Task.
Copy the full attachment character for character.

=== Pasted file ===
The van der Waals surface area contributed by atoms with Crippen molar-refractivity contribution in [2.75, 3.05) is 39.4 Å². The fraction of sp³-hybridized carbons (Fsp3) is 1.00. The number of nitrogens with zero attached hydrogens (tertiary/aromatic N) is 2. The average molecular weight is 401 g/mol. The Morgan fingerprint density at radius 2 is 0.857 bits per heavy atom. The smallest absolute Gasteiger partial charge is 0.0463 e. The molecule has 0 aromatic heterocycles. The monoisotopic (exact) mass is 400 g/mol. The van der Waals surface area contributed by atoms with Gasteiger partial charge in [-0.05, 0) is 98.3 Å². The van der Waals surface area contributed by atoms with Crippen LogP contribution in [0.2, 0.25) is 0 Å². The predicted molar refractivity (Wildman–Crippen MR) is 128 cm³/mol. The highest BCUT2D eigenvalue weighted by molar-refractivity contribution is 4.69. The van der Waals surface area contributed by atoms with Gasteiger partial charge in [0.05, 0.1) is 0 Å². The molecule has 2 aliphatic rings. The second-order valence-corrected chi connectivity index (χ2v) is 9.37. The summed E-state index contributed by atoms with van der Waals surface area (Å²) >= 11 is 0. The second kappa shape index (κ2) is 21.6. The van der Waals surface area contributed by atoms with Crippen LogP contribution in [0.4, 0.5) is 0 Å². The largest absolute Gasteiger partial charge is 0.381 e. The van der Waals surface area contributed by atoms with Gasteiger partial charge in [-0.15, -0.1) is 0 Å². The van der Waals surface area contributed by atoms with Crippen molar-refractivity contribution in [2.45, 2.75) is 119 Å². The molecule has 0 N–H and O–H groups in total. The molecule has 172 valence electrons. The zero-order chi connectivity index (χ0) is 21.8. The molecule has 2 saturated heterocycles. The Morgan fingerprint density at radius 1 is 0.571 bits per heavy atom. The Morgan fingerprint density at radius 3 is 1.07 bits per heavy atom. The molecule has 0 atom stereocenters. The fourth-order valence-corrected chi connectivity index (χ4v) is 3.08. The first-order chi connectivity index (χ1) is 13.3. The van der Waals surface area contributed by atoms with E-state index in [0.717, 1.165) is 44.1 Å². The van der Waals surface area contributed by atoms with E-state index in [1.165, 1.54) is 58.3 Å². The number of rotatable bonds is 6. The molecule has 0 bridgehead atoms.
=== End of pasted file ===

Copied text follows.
The van der Waals surface area contributed by atoms with Crippen molar-refractivity contribution in [2.75, 3.05) is 39.4 Å². The fraction of sp³-hybridized carbons (Fsp3) is 1.00. The number of nitrogens with zero attached hydrogens (tertiary/aromatic N) is 2. The average molecular weight is 401 g/mol. The Morgan fingerprint density at radius 2 is 0.857 bits per heavy atom. The smallest absolute Gasteiger partial charge is 0.0463 e. The molecule has 0 aromatic heterocycles. The monoisotopic (exact) mass is 400 g/mol. The van der Waals surface area contributed by atoms with Gasteiger partial charge in [-0.05, 0) is 98.3 Å². The van der Waals surface area contributed by atoms with Crippen LogP contribution in [0.2, 0.25) is 0 Å². The predicted molar refractivity (Wildman–Crippen MR) is 128 cm³/mol. The highest BCUT2D eigenvalue weighted by molar-refractivity contribution is 4.69. The van der Waals surface area contributed by atoms with Gasteiger partial charge in [0.05, 0.1) is 0 Å². The molecule has 2 aliphatic rings. The second-order valence-corrected chi connectivity index (χ2v) is 9.37. The summed E-state index contributed by atoms with van der Waals surface area (Å²) >= 11 is 0. The second kappa shape index (κ2) is 21.6. The van der Waals surface area contributed by atoms with Crippen LogP contribution in [0.4, 0.5) is 0 Å². The largest absolute Gasteiger partial charge is 0.381 e. The van der Waals surface area contributed by atoms with Gasteiger partial charge in [-0.15, -0.1) is 0 Å². The van der Waals surface area contributed by atoms with Crippen molar-refractivity contribution in [2.45, 2.75) is 119 Å². The molecule has 0 N–H and O–H groups in total. The molecule has 172 valence electrons. The zero-order chi connectivity index (χ0) is 21.8. The molecule has 2 saturated heterocycles. The Morgan fingerprint density at radius 1 is 0.571 bits per heavy atom. The Morgan fingerprint density at radius 3 is 1.07 bits per heavy atom. The molecule has 0 atom stereocenters. The fourth-order valence-corrected chi connectivity index (χ4v) is 3.08. The first-order chi connectivity index (χ1) is 13.3. The van der Waals surface area contributed by atoms with E-state index in [0.717, 1.165) is 44.1 Å². The van der Waals surface area contributed by atoms with E-state index in [1.165, 1.54) is 58.3 Å². The number of rotatable bonds is 6. The molecule has 0 bridgehead atoms.